News Feature | December 11, 2014

Regeneron, Sanofi Collaborative Cholesterol Drug Proves Highly Effective

By Suzanne Hodsden

Regeneron and Sanofi have developed a new cholesterol-lowering biologic, Alirocumab which has been found effective in high-risk patients with statin intolerance. The drug recently completed six phase 3 drug trials in which it met all of its primary endpoints and showed greater efficacy than competitive drugs, Reuters reports.

Millions of Americans are currently taking statins for the life-long management of high cholesterol levels, which are linked to cardiovascular disease. As with any medication which is taken over a long period of time, statins can cause significant side effects which must be closely monitored by the prescribing physician.

According to the FDA, these risks include liver damage, diabetes, reports of memory loss, and potential muscle and skeletal damage. Some patients must discontinue statin therapy due to the severity of these symptoms.

One of the phase 3 trials studying the efficacy of Alirocumab in 360 patients deemed statin intolerant showed a 45 percent reduction in LDL levels after 24 weeks. This is in comparison to Merck’s Zetia, another statin alternative, which the study found reduced LDL levels by only 14.6 percent.

Patrick Moriarty, a lead investigator of the drug who presented findings this past week at the American Heart Association conference in Chicago, remarked, “It’s more potent and more effective lipid lowering drug, getting patients to goal by a 10 fold higher amount.”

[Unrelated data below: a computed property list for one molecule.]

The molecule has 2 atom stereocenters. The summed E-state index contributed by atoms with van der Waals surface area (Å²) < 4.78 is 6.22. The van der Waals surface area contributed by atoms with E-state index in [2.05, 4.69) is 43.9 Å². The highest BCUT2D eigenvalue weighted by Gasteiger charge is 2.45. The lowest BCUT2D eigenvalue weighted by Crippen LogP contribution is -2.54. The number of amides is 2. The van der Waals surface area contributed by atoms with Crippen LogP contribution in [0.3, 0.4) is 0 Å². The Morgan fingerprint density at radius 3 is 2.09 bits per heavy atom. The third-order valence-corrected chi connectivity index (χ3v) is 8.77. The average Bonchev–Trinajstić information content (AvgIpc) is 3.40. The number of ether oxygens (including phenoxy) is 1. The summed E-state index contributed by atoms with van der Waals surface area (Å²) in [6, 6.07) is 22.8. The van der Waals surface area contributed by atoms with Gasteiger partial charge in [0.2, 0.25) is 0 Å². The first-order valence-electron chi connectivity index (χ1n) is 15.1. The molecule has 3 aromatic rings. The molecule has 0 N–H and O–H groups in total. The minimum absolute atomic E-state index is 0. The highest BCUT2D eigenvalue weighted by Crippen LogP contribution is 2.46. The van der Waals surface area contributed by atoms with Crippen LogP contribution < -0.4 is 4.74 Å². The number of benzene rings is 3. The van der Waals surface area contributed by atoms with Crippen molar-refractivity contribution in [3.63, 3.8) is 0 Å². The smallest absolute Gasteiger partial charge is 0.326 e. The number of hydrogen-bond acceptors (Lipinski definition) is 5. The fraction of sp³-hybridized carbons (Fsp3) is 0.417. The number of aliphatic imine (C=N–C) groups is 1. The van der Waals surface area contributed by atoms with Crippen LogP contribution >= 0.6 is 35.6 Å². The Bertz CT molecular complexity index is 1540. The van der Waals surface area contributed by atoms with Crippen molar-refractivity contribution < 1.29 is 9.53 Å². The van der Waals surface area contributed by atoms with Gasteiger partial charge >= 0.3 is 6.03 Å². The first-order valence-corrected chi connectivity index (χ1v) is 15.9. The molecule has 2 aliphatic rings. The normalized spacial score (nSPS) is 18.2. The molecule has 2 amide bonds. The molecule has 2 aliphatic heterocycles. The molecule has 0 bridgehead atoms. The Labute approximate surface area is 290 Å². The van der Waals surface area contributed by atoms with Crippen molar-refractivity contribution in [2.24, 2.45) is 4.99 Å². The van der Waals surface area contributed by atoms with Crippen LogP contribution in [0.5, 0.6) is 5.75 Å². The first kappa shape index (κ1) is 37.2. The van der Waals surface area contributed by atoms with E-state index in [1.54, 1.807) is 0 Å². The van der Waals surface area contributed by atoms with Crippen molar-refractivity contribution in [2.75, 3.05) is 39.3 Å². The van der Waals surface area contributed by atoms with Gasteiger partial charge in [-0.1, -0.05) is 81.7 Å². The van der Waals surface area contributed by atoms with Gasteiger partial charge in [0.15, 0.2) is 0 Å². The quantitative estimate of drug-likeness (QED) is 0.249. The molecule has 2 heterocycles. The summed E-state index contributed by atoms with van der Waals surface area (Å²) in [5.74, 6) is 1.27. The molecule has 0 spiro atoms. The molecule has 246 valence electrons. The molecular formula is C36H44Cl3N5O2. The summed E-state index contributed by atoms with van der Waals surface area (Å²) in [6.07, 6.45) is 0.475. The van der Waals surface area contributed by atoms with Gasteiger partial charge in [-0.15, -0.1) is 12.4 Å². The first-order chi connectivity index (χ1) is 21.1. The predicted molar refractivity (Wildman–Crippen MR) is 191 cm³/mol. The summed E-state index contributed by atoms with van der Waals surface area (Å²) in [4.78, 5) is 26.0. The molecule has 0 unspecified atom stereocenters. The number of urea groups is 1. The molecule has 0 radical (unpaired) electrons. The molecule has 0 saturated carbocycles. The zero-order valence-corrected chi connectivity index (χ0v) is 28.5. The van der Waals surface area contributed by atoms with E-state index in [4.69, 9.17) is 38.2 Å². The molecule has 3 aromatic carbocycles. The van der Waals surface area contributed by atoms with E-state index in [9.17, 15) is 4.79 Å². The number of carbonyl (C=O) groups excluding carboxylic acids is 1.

The trials, which studied around 2,400 patients in total, found that a third of patients already taking statins found their LDL levels almost eliminated from their bloodstreams.

Kausik Ray, another investigator told The Telegraph that “around 40 percent of people who took it saw their levels reduced to that of a newborn. This is the biggest reduction we’ve seen since statins were introduced.”

Alirocumab is a fully human monoclonal antibody targeting PCSK9, a protein which has been found to block the liver’s ability to process LDL out of the blood stream.

According to Reuters, Regeneron and Sanofi plan to file applications with the FDA and EMA later this year.